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    Vinegar May Be Cheap, Safe Way to Kill TB Germ

    Accidental discovery might help labs, clinics disinfect, especially in cash-poor countries

    WebMD News from HealthDay

    By Mary Elizabeth Dallas

    HealthDay Reporter

    THURSDAY, Feb. 27, 2014 (HealthDay News) -- A potent weapon against a dangerous class of bacteria may be as close as the kitchen cupboard, new research suggests.

    Scientists say common vinegar may be an inexpensive, non-toxic and effective way to kill increasingly drug-resistant mycobacteria -- including the germ that causes tuberculosis.

    Although researchers often use chlorine bleach to clean tuberculosis bacteria on surfaces, the study authors pointed out that bleach is also both toxic and corrosive. Meanwhile, other disinfectants may be too costly for tuberculosis labs in poor countries were the illness most often occurs.

    But the research team found that acetic acid, the active ingredient in vinegar, does the trick cheaply and effectively.

    "Mycobacteria are known to cause tuberculosis and leprosy, but non-TB mycobacteria are common in the environment, even in tap water, and are resistant to commonly used disinfectants," study senior author Howard Takiff, of the Venezuelan Institute of Scientific Investigation in Caracas, said in a news release from the American Society for Microbiology.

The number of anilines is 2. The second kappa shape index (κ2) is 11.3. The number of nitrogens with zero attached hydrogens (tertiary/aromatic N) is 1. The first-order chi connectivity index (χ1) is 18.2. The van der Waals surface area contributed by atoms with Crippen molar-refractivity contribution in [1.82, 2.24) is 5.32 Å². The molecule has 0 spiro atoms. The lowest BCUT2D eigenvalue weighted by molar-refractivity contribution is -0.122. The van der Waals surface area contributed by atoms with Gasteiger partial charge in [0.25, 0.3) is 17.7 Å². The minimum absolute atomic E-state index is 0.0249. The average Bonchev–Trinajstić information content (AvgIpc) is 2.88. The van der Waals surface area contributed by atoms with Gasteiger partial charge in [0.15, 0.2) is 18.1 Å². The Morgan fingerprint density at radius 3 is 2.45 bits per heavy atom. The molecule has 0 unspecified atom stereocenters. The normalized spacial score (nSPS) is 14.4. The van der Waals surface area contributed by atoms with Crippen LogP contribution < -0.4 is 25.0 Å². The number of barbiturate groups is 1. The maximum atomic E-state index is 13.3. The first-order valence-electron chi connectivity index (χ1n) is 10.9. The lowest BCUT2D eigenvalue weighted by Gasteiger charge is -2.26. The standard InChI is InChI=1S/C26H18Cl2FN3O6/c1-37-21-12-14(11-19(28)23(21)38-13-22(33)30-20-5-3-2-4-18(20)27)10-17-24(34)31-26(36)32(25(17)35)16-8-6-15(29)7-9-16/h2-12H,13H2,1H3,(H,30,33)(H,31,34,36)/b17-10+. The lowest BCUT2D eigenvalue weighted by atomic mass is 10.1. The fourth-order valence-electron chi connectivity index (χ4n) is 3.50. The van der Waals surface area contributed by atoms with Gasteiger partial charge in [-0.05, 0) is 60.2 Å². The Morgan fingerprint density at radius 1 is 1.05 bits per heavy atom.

"When they contaminate the sites of surgery or cosmetic procedures, they cause serious infections," he added. "Innately resistant to most antibiotics, they require months of therapy and can leave deforming scars."

    According to Takiff, the danger is especially high in less affluent nations.

    "Many cosmetic procedures are performed outside of hospital settings in developing countries, where effective disinfectants are not available," he explained. "These bacteria are emerging pathogens. How do you get rid of them?"

    Takiff's team accidentally discovered that vinegar could kill mycobacteria while testing a drug that needed to be dissolved in acetic acid. The test vial that contained only acetic acid -- not the drug -- still killed the bacteria, the team noticed.

    Following this discovery, they tested various concentrations of acetic acid and different durations of exposure. With the help of scientists at the Albert Einstein College of Medicine in New York City, the researchers found that strains of tuberculosis exposed to a 6 percent solution of acetic acid -- slightly stronger than standard vinegar -- effectively killed tuberculosis for 30 minutes after application.

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